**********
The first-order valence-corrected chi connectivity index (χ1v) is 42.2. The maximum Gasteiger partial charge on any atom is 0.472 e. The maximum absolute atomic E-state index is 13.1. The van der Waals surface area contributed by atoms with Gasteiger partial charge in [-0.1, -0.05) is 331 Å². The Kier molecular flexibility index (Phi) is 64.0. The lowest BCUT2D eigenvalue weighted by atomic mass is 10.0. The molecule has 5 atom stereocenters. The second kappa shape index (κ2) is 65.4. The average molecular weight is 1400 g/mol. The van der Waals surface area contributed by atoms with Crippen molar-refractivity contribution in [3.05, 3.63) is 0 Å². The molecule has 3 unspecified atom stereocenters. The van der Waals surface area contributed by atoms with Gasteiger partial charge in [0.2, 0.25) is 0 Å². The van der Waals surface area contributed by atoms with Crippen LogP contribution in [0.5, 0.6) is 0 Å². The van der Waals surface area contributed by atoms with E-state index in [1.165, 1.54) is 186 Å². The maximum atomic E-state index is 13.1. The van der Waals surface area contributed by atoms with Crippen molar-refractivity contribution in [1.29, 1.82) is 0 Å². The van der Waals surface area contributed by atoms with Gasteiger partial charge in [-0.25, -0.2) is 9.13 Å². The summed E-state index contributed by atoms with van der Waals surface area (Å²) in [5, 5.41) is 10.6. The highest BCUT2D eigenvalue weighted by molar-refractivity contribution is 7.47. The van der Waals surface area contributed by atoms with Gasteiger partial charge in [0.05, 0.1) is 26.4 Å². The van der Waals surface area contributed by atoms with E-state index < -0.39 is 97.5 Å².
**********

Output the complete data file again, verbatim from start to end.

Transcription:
The first-order valence-corrected chi connectivity index (χ1v) is 42.2. The maximum Gasteiger partial charge on any atom is 0.472 e. The maximum absolute atomic E-state index is 13.1. The van der Waals surface area contributed by atoms with Gasteiger partial charge in [-0.1, -0.05) is 331 Å². The Kier molecular flexibility index (Phi) is 64.0. The lowest BCUT2D eigenvalue weighted by atomic mass is 10.0. The molecule has 5 atom stereocenters. The second kappa shape index (κ2) is 65.4. The average molecular weight is 1400 g/mol. The van der Waals surface area contributed by atoms with Crippen molar-refractivity contribution in [3.05, 3.63) is 0 Å². The molecule has 3 unspecified atom stereocenters. The van der Waals surface area contributed by atoms with Gasteiger partial charge in [0.2, 0.25) is 0 Å². The van der Waals surface area contributed by atoms with Crippen LogP contribution in [0.5, 0.6) is 0 Å². The van der Waals surface area contributed by atoms with E-state index in [1.165, 1.54) is 186 Å². The maximum atomic E-state index is 13.1. The van der Waals surface area contributed by atoms with Crippen molar-refractivity contribution in [1.29, 1.82) is 0 Å². The van der Waals surface area contributed by atoms with Gasteiger partial charge in [-0.25, -0.2) is 9.13 Å². The summed E-state index contributed by atoms with van der Waals surface area (Å²) in [5, 5.41) is 10.6. The highest BCUT2D eigenvalue weighted by molar-refractivity contribution is 7.47. The van der Waals surface area contributed by atoms with Gasteiger partial charge in [0.05, 0.1) is 26.4 Å². The van der Waals surface area contributed by atoms with E-state index < -0.39 is 97.5 Å².